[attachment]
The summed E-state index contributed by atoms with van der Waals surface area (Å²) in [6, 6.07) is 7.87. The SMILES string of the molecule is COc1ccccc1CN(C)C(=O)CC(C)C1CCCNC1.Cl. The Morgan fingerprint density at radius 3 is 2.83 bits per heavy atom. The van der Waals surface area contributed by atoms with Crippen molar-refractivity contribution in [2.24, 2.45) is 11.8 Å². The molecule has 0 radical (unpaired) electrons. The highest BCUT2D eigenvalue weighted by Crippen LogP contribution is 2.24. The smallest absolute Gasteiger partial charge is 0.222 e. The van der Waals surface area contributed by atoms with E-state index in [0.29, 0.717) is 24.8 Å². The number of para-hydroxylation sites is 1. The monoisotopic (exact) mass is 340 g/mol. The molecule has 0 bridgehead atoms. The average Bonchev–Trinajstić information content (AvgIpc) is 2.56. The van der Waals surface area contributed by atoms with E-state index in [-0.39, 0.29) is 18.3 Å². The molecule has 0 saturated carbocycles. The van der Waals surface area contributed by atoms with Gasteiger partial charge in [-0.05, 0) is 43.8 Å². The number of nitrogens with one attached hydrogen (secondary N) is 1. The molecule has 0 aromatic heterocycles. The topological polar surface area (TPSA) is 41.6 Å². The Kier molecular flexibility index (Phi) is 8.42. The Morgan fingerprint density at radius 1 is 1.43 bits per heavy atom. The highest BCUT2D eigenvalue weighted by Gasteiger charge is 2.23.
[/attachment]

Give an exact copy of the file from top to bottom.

The summed E-state index contributed by atoms with van der Waals surface area (Å²) in [6, 6.07) is 7.87. The SMILES string of the molecule is COc1ccccc1CN(C)C(=O)CC(C)C1CCCNC1.Cl. The Morgan fingerprint density at radius 3 is 2.83 bits per heavy atom. The van der Waals surface area contributed by atoms with Crippen molar-refractivity contribution in [2.24, 2.45) is 11.8 Å². The molecule has 0 radical (unpaired) electrons. The highest BCUT2D eigenvalue weighted by Crippen LogP contribution is 2.24. The smallest absolute Gasteiger partial charge is 0.222 e. The van der Waals surface area contributed by atoms with E-state index in [0.29, 0.717) is 24.8 Å². The number of para-hydroxylation sites is 1. The monoisotopic (exact) mass is 340 g/mol. The molecule has 0 bridgehead atoms. The average Bonchev–Trinajstić information content (AvgIpc) is 2.56. The van der Waals surface area contributed by atoms with E-state index in [-0.39, 0.29) is 18.3 Å². The molecule has 0 saturated carbocycles. The van der Waals surface area contributed by atoms with Gasteiger partial charge in [-0.05, 0) is 43.8 Å². The number of nitrogens with one attached hydrogen (secondary N) is 1. The molecule has 0 aromatic heterocycles. The topological polar surface area (TPSA) is 41.6 Å². The Kier molecular flexibility index (Phi) is 8.42. The Morgan fingerprint density at radius 1 is 1.43 bits per heavy atom. The highest BCUT2D eigenvalue weighted by Gasteiger charge is 2.23.